Nearly 100 years ago, my grandmother Marguerite left the family farm in Allendale, Mich., after graduating from high school.
She moved to Grand Rapids, found child care jobs, and enrolled in the teacher preparation program at Calvin College, completing it in 1922. She then taught at Creston Christian and Baxter Christian schools, after additional study at Western Michigan Normal School, now Western Michigan University.
As I reflect on the journey this young woman made so many years ago, I’m astonished at the courage and drive she demonstrated in order to study at a Reformed, Christian institution and serve the Lord as a teacher.
Her story isn’t unusual; similar stories played out year after year in communities across the continent as young men and women pursued Christ-centered education, often at great cost and effort.
Sometimes I hear criticism of Christian education, suggesting it’s a bubble, isolating youth from the world. Certainly this wasn’t the case for Marguerite. She left the comfort of home and family to care for the children of a wealthy attorney, traveling with them during the summer and all the while learning new things, developing her pedagogical skills, and growing in her faith. That trip from farm to campus expanded her world.
What about generations to come? The options are numerous. There are many K-12 schools founded on Reformed principles. Colleges and universities such as Calvin, Dordt, the Institute for Christian Studies, King's, Redeemer, and Trinity provide splendid opportunities for higher education.
But the answer to the question is elusive, for at least two reasons.
First, there are threats to Christ-centered education, especially at the university level. Some of these are external. Gordon College in Massachusetts has been hounded by its accrediting agency over its commitment to Christ-centered education. And, according to recent reports, a bill before the California senate would restrict the exemption that has allowed faith-based institutions in that state to operate according to their religious mission and identity.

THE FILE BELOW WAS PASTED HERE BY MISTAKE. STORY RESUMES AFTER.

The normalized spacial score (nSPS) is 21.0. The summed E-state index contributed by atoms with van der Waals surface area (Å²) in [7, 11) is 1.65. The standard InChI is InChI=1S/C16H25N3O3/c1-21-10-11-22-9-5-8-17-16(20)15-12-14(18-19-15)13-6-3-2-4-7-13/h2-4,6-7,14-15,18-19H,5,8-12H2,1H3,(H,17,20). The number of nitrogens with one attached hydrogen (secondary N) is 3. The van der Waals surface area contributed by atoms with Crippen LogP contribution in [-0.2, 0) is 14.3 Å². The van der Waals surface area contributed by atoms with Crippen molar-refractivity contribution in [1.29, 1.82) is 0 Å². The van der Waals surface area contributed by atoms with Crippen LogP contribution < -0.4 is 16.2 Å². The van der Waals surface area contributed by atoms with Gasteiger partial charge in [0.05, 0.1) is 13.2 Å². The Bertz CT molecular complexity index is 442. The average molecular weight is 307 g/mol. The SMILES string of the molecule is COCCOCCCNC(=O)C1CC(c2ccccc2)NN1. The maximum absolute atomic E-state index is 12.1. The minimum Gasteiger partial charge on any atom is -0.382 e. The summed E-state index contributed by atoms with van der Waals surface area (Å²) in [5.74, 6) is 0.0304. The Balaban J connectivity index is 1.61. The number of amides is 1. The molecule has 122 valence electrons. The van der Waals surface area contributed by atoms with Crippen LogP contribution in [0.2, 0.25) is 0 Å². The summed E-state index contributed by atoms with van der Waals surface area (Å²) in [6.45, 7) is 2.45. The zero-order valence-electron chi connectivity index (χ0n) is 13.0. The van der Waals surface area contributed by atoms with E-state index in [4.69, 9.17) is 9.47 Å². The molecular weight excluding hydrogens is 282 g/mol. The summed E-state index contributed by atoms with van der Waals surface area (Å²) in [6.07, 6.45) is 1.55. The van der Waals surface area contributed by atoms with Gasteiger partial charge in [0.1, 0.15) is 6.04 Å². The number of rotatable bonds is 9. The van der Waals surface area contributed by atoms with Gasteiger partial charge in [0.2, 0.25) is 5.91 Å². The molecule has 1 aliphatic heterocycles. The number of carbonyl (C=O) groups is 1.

Others challenges are situational. For some students the cost of tuition is a major obstacle. Others are attracted by the vast array of specialized programs offered at state or provincial universities. Distance can be a barrier, or the lack of diversity at a smaller college.
So what about the generations to come? Will the people in the pews, in the church council rooms, at the classis meetings and on the floor of synod be well-grounded in Reformed theology and thought? Or will we drift into the generic, often individualistic views that we see in much of the North American evangelical world?
Earlier this year my wife, Barb, and I showed up at a Christian education fundraising event at Creston CRC—not because we’re members of that church but because one of their immigrant families was cooking up a feast. That Ethiopian family, like other families there, understands the importance of Christian education for the next generation—to produce young men and women who balance first-rate, specialized knowledge and skills with broad appreciation for every square inch of God’s world. Young men and women whose faith has deepened so they are not afraid of questions; who recognize that God doesn’t always provide easy answers; who understand the toxicity of society and God’s call for us to be his redemptive agencies; who exercise the gifts of the Spirit in the body of Christ, providing a light to those who do not yet know him.
Yes, Christian education does all of these things, and more!
It is interesting that the immigrant family at Creston understands this. Or maybe not, for the CRC’s long history of serving immigrants has often been accompanied by support of Christian education.
What can we do? First, we need to encourage each other, as families and congregations, to support these schools where knowledge is advanced, faith is nourished, and Christ is central. The blessings will be seen from generation to generation. I’m a recipient of those blessings, and I’m forever grateful for the journey my grandmother, Marguerite Wolma Reminga, dared to take.